Solicitors “sitting on sizeable tax rebates”

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By Legal Futures

10 February 2012


Tax relief: solicitors under new obligation

Conveyancers will soon be responsible for making commercial clients aware of capital allowances reports and should be careful not to be caught out or risk a negligence action, a tax expert has warned.

New rules come into force in April that will see conveyancing solicitors bear the responsibility for making their clients aware of the need for capital allowances reports during the purchase or sale of commercial property.

Capital allowances are a form of tax relief available to anyone incurring capital expenditure buying, building or making adjustments to commercial property. They are essentially a tax relief on the depreciation of capital assets, which can then be set against profits or income.

Mark Tighe, managing director of Manchester-based capital allowances specialist CA Tax Solutions – which is running CPD training for solicitors on the change – says that i

f, after April, conveyancers fail to make their clients aware of the need for a report that properly resolves the capital allowances position of a property, they could face legal action from either the buyer or seller.

He said: “In nine cases out of 10, capital allowances reports will uncover a tax rebate for the existing owner of a property, which can range from thousands to hundreds of thousands of pounds. Therefore if a conveyancer has failed to ensure the creation of a report logging who can legally claim these benefits, they will invariably be singled out.”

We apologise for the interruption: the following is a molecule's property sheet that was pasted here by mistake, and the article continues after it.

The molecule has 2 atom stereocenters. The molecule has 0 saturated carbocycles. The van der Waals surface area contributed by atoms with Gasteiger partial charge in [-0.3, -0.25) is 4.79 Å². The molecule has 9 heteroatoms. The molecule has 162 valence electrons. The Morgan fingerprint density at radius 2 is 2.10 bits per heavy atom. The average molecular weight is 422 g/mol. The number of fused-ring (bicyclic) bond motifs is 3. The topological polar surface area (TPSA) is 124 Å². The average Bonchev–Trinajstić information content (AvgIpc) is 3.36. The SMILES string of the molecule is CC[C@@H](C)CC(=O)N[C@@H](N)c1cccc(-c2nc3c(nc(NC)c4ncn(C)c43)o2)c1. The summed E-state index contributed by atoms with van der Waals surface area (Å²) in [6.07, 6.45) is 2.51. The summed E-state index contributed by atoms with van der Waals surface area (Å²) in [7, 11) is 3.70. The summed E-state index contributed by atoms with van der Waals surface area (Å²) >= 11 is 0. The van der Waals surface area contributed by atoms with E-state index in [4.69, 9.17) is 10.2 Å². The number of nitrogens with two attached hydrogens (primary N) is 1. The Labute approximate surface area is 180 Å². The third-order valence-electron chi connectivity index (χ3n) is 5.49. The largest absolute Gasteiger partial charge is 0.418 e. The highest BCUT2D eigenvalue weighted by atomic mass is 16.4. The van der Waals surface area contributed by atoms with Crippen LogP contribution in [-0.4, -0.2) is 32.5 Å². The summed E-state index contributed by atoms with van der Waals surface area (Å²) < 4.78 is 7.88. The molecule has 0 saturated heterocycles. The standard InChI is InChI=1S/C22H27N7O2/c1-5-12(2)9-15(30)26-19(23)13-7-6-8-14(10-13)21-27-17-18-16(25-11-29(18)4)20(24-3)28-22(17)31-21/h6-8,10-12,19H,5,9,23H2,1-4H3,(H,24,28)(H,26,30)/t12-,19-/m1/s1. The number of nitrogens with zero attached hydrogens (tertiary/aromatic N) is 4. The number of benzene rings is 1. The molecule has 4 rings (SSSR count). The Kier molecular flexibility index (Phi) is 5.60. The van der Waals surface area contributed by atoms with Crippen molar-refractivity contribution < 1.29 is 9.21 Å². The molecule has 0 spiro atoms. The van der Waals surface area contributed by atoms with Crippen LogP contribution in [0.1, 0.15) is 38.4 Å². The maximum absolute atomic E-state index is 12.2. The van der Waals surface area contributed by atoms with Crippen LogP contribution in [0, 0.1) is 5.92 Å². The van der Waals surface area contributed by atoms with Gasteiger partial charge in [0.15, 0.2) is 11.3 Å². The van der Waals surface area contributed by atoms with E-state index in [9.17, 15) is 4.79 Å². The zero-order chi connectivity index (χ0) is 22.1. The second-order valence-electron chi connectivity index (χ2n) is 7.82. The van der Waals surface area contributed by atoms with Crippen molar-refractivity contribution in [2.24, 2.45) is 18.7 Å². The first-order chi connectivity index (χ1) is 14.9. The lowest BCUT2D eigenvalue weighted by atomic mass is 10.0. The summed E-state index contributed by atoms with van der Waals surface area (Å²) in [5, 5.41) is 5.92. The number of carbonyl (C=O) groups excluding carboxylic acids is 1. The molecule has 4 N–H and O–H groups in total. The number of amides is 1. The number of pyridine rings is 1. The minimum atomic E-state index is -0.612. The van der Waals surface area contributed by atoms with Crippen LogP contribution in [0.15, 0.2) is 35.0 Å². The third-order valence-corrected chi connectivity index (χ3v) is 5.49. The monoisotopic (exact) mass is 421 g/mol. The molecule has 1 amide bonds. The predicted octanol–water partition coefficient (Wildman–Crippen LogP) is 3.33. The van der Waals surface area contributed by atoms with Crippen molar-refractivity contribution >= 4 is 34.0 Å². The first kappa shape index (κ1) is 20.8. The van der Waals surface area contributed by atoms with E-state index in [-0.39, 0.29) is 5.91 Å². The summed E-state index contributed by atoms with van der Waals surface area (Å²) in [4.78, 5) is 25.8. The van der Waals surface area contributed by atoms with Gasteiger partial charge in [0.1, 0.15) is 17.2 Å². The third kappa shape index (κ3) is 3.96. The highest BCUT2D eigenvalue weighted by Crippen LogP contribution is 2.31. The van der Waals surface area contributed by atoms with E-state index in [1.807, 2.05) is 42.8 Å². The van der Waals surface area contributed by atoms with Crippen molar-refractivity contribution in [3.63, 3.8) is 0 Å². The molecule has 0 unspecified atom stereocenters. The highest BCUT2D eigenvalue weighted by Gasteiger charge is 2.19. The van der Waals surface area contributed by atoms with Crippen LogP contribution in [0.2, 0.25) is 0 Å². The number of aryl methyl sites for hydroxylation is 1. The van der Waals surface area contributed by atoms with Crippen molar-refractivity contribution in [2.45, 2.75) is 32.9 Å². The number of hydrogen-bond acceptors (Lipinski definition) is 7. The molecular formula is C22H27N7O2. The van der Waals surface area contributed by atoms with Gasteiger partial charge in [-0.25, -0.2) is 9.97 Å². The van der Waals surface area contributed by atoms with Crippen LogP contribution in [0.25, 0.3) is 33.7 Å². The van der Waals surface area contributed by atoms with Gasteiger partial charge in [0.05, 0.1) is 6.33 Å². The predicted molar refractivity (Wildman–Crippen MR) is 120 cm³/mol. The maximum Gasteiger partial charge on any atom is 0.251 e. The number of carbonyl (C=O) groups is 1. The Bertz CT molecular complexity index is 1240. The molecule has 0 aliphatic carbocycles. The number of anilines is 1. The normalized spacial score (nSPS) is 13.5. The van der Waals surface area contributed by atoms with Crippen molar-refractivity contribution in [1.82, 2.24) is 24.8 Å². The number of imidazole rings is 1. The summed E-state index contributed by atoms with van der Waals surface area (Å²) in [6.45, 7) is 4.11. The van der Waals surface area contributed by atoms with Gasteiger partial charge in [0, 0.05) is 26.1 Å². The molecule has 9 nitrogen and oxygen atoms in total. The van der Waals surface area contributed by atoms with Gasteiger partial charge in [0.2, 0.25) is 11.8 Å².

Mr Tighe added that HM Revenue & Customs must be notified of the agreement between buyer and seller within two years of the sale and be provided with all the necessary documentation. If the buyer and seller fail to meet an agreement on who should benefit from what then the Revenue could potentially decide for them — or could even scrap the allowance altogether.

“Unhelpfully, the Revenue has yet to make it clear who will be responsible for ensuring the capital allowances report is produced— the buyer’s solicitor, seller’s solicitor or both. Given that neither party is likely to want to rely on the other’s report, it’s very possible that two reports will be prepared.”

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Joint (ad)ventures in the legal sector

Nigel Wallis lo res

We all know that nothing in life is certain. As the actor, director and philosopher Clint Eastwood once said: “If you want a guarantee, buy a toaster.” He also said he’d tried being reasonable and didn’t like it. They should teach this kind of philosophy in law school. One thing in life is reasonably certain though. If you’re a law firm worth your salt, at some point you will be approached by another entity (most probably a work introducer) with a whizzy idea to ‘partner’ with you to ‘help you accelerate your growth’. In commercial speak this means, ‘we’d like to keep feeding you work but we’d also like to share in your profits’. The arrangement may be pitched to you as a joint venture – a win-win no less.

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